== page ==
Puppy Registration Options

By February 6, 2017AKC Info

LIMITED REGISTRATION, FULL REGISTRATION, AND CO-OWNERSHIP

Many people are very confused with the various registration policies which breeders utilize when they sell their puppies. Unfortunately, there aren’t too many articles on the internet that can be researched in order to fully explain the registration options and the reasons why breeders choose to utilize these options. This article is to provide insight on the subject of Puppy Registration options and the differences between Full Registration and Limited Registration.

On average, most new puppy owners have no intentions of breeding or showing their new puppy. However, they most definitely want to ensure their puppy has proper registration papers proving he or she is a pure bred , who the parents are, and also having the opportunity to acquire a pedigree to see the bloodline history of their puppy. This can all be done with Limited Registration. The registration papers on a puppy with Limited Registration actually mirror the papers of a puppy with Full Registration. The only difference in the appearance of the two documents is that Limited Registration is pink and white in color and Full Registration is purple and white. Limited Registration will also say “Limited Registration” on the top. If the owner desires to order an AKC 3 or 4 generation pedigree it is the exact same document regardless if you have Full or Limited Registration.

FULL REGISTRATION:

The purpose behind selling a puppy with Full Registration is to allow the buyer the opportunity to Breed or Show their puppy freely without any restrictions from the breeder.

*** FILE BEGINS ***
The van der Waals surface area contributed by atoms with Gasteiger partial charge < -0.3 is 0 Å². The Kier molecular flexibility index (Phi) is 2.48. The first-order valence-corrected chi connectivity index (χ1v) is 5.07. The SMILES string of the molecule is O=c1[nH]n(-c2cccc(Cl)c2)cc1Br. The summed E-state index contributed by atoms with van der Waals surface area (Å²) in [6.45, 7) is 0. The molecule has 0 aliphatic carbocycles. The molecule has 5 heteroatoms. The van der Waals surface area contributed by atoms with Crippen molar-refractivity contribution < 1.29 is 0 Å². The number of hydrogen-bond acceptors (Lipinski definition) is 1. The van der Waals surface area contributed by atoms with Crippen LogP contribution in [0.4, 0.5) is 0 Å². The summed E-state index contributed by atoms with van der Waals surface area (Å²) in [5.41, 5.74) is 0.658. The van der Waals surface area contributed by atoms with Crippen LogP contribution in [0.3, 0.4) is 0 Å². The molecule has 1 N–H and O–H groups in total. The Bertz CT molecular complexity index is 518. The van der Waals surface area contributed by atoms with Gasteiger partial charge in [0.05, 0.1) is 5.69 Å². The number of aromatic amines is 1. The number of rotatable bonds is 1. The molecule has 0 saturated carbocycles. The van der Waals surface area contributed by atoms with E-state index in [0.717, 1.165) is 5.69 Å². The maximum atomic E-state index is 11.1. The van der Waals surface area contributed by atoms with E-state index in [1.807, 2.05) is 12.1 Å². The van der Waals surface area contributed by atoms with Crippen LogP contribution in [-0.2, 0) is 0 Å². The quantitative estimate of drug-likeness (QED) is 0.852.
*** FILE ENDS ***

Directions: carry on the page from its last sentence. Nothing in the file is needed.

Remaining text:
FULL REGISTRATION WITH A CO-OWNERSHIP CONTRACT:

The purpose of having a co-ownership contact when selling a puppy with Full Registration is to ensure the breeder’s approval for future breeding is required for registering the litter. This ensures proper mates are chosen which will continue the positive reputation of the bloodlines. Co-ownership also allows the owner and co-owner to be credited for any champion titles earned through AKC events.

LIMITED REGISTRATION:

The purpose behind selling a puppy with Limited registration is prevent future breeding or showing the puppy. Obviously, it may not prevent breeding but it will prevent the litter from being registered through AKC.

THINGS TO EXPECT TO SEE ON A CO-OWNERSHIP CONTRACT:

Every co-ownership is different and puppy owners who are wanting to breed or show their puppy should carefully review the breeders contract prior to the purchase of the puppy. Some contracts are very fair while others may prove to be extremely demanding and profitable for the breeder.